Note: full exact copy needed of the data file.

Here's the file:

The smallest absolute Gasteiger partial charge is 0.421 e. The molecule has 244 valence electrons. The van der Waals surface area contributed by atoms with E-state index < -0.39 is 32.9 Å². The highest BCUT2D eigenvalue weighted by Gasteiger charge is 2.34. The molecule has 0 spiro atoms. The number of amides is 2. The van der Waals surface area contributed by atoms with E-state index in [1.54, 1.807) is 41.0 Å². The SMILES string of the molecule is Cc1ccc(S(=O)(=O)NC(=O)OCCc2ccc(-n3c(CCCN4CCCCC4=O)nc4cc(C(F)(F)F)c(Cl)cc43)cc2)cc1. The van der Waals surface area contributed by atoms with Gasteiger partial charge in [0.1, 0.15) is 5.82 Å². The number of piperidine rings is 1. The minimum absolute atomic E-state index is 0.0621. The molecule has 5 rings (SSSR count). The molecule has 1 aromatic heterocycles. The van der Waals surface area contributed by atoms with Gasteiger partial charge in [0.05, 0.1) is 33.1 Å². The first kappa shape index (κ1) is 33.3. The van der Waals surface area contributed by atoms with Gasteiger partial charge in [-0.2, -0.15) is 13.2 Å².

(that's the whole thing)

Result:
The smallest absolute Gasteiger partial charge is 0.421 e. The molecule has 244 valence electrons. The van der Waals surface area contributed by atoms with E-state index < -0.39 is 32.9 Å². The highest BCUT2D eigenvalue weighted by Gasteiger charge is 2.34. The molecule has 0 spiro atoms. The number of amides is 2. The van der Waals surface area contributed by atoms with E-state index in [1.54, 1.807) is 41.0 Å². The SMILES string of the molecule is Cc1ccc(S(=O)(=O)NC(=O)OCCc2ccc(-n3c(CCCN4CCCCC4=O)nc4cc(C(F)(F)F)c(Cl)cc43)cc2)cc1. The van der Waals surface area contributed by atoms with Gasteiger partial charge in [0.1, 0.15) is 5.82 Å². The number of piperidine rings is 1. The minimum absolute atomic E-state index is 0.0621. The molecule has 5 rings (SSSR count). The molecule has 1 aromatic heterocycles. The van der Waals surface area contributed by atoms with Gasteiger partial charge in [0.05, 0.1) is 33.1 Å². The first kappa shape index (κ1) is 33.3. The van der Waals surface area contributed by atoms with Gasteiger partial charge in [-0.2, -0.15) is 13.2 Å².